The details you note have often been seen as a controversial part of the narrative. In response to your first question, several possibilities exist. The demons, who can do nothing without God’s permission, know they have been bested (see Mark 5:13). Perhaps they asked to be put into the pigs so they would have a bodily home for their evil activity and avoid being sent into the Abyss (place of torment). Or, perhaps, they wanted to continue their destruction, in the case of the pigs, knowing that would make trouble for Jesus. Demons are always bent on creating chaos.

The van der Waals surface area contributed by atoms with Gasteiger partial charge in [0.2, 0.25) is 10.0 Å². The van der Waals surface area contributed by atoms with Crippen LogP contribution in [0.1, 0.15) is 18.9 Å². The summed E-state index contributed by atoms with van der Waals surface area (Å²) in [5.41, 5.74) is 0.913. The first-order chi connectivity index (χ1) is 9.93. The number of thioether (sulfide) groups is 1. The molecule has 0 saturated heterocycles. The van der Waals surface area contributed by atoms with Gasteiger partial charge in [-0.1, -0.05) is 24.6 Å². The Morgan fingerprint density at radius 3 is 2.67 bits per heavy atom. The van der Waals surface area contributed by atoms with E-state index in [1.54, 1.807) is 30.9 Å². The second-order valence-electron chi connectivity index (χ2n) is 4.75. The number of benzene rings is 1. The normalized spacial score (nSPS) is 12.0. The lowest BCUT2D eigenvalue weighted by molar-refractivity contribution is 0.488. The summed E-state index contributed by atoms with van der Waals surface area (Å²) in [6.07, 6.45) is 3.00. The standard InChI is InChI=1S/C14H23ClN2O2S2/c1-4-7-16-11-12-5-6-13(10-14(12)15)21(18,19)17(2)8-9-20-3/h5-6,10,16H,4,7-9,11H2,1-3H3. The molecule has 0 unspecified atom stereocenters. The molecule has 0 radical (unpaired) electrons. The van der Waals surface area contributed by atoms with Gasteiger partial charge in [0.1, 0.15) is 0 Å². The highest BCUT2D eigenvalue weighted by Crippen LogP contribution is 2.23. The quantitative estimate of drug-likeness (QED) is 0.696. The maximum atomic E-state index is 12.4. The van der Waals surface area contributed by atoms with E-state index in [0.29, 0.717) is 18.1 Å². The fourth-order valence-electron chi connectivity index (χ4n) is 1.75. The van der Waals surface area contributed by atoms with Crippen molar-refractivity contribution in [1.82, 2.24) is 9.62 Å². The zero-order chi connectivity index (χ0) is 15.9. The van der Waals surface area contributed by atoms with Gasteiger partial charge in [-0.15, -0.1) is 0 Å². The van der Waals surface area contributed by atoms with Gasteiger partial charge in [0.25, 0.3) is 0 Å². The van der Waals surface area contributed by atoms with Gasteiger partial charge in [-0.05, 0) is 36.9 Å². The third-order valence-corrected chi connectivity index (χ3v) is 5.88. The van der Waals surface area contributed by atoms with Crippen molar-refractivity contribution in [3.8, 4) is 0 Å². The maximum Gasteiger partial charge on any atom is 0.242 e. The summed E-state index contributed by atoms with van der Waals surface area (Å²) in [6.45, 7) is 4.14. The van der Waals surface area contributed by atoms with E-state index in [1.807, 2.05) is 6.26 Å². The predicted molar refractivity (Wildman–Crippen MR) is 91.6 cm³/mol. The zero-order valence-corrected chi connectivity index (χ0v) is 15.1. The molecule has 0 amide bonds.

The greater question is, as you note, why Jesus assented to this plan. After all, it does involve destruction of property and the livelihood of the pigs’ owners. Here is where we see the love of God for individuals. We have to remember that the point of the story is not to destroy the demons but to deliver the demonized man from their power (Mark 5:19–10; Luke 8:39). As one commentator has noted, by sending the demons into the pigs, Jesus was giving proof that the demons had left the man, which was a profound gesture of mercy. When the people in the area saw those pig corpses floating in the lake and the man clothed and sane, no one could deny what had happened. More significantly, the man who was delivered, in the most dramatic deliverance given us in Scripture, would know that those demons were gone for good and feel supreme relief.